According to RTE, in this case, the Mail lost because the jury found the opinion was wrong:
While the jury agreed the piece was based on the honest opinion of the writer, they decided it was not an opinion based on fact and was not in the public interest.”
During the trial, O’Brien noted he didn’t seek help from the Irish Press Council, RTE reported, adding:
“Mr O’Brien replied that the Press Council did not have any teeth and he rejected the suggestion that a right of reply was the way to deal with the issue.”
The Press Council’s Miriam Laffan confirmed to iMediaEthics that O’Brien didn’t use the press council and said in response that reported comment that “Although we have not seen a transcript of the trial we have no reason to believe that this is not correct.”
Laffan also provided iMediaEthics with a press release from the Press Council of Ireland and the Press Ombudsman in response to O’Brien’s comments. The press release was signed by the council’s chairman Dáithí O’Ceallaigh and noted that while the council and ombudsman usually stay out of court cases, he wanted to “emphasise” certain things. He wrote:
“I have received a number of requests for a response to recent statements about the Council and the Office of the Press Ombudsman which appear to be based on a lack of knowledge of the record of these institutions, and a lack of awareness of its effectiveness and relevance in the matter of disputes concerning the press.”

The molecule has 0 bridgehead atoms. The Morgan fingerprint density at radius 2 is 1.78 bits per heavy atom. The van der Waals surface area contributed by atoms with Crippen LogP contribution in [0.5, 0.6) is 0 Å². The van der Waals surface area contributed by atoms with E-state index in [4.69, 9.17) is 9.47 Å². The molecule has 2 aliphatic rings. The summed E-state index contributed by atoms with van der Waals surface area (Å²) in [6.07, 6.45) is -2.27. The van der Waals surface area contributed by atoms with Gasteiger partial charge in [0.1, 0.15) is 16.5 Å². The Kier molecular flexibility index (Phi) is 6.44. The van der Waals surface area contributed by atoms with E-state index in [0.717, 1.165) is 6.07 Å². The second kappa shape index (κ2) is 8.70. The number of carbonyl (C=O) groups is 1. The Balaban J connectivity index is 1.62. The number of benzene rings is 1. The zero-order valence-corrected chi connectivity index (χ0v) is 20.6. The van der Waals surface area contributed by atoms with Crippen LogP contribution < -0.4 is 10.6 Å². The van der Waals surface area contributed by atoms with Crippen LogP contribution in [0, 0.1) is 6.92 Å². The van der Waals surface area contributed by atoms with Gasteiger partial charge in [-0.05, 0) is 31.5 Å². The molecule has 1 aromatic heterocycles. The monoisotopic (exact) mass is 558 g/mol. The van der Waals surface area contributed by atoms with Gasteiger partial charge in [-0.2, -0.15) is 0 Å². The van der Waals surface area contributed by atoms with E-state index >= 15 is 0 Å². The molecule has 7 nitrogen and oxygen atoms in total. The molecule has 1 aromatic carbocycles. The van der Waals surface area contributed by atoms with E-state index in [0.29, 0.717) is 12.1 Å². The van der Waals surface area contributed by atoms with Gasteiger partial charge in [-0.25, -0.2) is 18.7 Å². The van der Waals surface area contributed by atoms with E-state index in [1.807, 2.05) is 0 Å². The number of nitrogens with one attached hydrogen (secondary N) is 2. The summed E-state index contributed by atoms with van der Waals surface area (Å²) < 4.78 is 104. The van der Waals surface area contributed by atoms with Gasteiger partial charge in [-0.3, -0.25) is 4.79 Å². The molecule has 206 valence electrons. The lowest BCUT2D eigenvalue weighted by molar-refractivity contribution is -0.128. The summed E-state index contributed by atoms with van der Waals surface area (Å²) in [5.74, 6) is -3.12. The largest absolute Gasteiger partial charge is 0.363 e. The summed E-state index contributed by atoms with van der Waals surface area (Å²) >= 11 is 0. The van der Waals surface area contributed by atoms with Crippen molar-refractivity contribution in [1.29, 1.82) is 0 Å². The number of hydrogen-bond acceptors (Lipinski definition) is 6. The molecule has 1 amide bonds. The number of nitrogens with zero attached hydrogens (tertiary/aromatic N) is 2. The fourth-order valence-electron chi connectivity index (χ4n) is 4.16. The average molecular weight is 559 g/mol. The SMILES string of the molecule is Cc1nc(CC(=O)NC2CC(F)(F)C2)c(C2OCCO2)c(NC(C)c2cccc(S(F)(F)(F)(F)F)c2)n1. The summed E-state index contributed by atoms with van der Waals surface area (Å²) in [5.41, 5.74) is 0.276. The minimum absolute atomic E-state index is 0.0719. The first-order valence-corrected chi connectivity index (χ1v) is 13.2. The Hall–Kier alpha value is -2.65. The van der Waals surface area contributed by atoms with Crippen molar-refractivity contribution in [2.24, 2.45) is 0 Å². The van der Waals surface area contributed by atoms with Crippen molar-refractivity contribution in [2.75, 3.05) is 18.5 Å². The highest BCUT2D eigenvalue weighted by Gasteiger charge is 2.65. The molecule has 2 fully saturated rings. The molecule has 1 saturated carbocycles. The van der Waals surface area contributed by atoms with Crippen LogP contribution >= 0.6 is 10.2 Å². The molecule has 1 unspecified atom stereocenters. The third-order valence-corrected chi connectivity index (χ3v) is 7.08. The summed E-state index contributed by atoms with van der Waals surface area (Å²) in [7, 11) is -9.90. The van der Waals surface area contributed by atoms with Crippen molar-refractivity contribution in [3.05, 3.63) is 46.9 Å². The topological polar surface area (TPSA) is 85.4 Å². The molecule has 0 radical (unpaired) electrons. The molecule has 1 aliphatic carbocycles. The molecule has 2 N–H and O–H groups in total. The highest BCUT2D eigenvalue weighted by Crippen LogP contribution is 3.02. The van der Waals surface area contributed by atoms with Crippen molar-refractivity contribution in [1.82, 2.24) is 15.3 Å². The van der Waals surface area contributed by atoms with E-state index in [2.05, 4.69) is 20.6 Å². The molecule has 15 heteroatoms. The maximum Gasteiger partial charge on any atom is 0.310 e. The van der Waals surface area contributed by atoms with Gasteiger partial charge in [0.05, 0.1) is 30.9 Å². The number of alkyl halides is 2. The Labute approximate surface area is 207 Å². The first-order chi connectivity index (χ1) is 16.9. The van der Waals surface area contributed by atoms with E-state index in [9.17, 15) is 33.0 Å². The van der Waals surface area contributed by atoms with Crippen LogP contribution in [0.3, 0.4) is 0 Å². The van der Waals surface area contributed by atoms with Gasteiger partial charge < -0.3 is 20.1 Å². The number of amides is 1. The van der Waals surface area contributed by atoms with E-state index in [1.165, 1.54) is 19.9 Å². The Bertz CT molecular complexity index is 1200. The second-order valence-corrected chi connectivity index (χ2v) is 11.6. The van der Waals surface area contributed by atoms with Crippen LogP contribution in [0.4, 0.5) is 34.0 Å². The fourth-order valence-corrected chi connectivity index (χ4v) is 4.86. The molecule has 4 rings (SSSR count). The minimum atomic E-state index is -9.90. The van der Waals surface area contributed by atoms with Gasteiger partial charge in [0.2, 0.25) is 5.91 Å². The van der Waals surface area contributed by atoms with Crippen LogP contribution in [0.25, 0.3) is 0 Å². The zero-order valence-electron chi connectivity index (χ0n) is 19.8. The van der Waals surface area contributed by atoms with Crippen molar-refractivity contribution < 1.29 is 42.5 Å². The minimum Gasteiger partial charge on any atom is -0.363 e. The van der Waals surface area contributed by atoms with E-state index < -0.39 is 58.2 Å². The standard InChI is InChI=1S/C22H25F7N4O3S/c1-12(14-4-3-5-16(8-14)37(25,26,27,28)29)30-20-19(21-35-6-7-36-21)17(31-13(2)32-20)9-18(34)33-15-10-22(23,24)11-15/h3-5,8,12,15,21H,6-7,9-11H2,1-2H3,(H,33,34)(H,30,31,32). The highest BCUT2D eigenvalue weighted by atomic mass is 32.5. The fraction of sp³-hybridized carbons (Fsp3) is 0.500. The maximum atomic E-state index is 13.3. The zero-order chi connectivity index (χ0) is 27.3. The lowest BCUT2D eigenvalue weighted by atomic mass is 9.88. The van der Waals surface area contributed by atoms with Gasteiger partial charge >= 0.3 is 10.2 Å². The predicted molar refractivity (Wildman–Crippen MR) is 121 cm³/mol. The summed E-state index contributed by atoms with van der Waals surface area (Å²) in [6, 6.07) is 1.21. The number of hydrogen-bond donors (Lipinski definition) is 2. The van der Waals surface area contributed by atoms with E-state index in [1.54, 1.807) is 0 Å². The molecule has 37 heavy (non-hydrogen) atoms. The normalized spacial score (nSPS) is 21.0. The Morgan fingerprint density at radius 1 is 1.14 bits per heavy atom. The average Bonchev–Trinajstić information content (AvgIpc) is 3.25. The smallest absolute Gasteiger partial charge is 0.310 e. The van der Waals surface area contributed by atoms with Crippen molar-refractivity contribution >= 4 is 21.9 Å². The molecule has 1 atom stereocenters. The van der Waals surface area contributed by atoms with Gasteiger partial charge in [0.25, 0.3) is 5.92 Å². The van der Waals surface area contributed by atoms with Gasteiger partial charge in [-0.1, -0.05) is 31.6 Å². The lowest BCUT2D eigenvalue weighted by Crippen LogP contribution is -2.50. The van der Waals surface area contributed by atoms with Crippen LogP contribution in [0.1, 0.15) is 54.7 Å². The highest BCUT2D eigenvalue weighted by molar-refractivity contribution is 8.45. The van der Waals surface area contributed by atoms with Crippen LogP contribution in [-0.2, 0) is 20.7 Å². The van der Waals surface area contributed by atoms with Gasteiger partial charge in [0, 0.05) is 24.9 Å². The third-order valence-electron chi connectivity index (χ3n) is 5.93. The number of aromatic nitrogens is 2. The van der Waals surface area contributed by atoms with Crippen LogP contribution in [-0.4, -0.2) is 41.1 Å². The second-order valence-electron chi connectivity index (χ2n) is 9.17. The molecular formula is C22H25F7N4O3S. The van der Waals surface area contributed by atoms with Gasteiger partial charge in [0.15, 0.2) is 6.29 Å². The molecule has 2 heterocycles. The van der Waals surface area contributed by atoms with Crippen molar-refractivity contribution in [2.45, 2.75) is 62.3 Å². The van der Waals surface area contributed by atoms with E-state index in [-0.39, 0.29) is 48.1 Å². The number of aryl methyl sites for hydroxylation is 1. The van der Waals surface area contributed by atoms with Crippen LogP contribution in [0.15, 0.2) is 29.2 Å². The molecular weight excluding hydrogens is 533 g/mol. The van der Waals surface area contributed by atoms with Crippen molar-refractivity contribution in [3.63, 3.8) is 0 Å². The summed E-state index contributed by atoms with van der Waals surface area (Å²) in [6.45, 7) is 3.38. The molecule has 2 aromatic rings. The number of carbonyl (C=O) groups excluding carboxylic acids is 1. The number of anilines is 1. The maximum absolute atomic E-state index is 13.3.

O’Ceallaigh went on to measure the “public confidence” in the council’s Code of Practice and regulation through “an independent system which editors do not control” by noting that “in the five years since it was established, it has received almost 2,000 complaints.” He added that “Nothing in our procedures prevents anyone having recourse to the courts.”
The Daily Mail may appeal the case, according to RTE.
iMediaEthics wrote last year when O’Brien claimed Independent Newspapers — the company he owns 21.6% of — had “biased campaigns” against him in order to “discredit” him. Shortly after O’Brien’s claims were made in a letter to the company, Independent News and Media’s CEO resigned.